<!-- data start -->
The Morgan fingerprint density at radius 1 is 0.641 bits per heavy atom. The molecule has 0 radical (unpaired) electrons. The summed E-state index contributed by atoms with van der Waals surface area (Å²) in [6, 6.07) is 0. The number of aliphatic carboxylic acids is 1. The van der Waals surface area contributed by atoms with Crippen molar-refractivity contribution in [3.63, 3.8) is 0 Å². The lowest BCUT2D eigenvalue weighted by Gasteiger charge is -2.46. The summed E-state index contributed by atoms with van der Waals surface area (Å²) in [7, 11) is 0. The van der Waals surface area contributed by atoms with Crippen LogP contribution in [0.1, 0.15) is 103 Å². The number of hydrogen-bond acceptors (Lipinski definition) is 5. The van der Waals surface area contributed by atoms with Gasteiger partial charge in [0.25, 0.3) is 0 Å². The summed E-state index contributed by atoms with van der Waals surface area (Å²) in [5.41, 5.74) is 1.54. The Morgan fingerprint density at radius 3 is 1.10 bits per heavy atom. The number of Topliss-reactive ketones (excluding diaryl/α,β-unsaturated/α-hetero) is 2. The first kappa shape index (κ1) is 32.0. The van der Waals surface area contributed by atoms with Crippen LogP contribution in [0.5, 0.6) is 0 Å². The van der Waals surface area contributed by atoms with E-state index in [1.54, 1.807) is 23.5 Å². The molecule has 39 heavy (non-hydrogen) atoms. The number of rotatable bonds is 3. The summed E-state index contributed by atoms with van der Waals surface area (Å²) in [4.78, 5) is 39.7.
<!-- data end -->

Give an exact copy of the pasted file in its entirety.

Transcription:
The Morgan fingerprint density at radius 1 is 0.641 bits per heavy atom. The molecule has 0 radical (unpaired) electrons. The summed E-state index contributed by atoms with van der Waals surface area (Å²) in [6, 6.07) is 0. The number of aliphatic carboxylic acids is 1. The van der Waals surface area contributed by atoms with Crippen molar-refractivity contribution in [3.63, 3.8) is 0 Å². The lowest BCUT2D eigenvalue weighted by Gasteiger charge is -2.46. The summed E-state index contributed by atoms with van der Waals surface area (Å²) in [7, 11) is 0. The van der Waals surface area contributed by atoms with Crippen LogP contribution in [0.1, 0.15) is 103 Å². The number of hydrogen-bond acceptors (Lipinski definition) is 5. The van der Waals surface area contributed by atoms with Gasteiger partial charge in [0.25, 0.3) is 0 Å². The summed E-state index contributed by atoms with van der Waals surface area (Å²) in [5.41, 5.74) is 1.54. The Morgan fingerprint density at radius 3 is 1.10 bits per heavy atom. The number of Topliss-reactive ketones (excluding diaryl/α,β-unsaturated/α-hetero) is 2. The first kappa shape index (κ1) is 32.0. The van der Waals surface area contributed by atoms with Crippen LogP contribution in [0.5, 0.6) is 0 Å². The van der Waals surface area contributed by atoms with E-state index in [1.54, 1.807) is 23.5 Å². The molecule has 39 heavy (non-hydrogen) atoms. The number of rotatable bonds is 3. The summed E-state index contributed by atoms with van der Waals surface area (Å²) in [4.78, 5) is 39.7.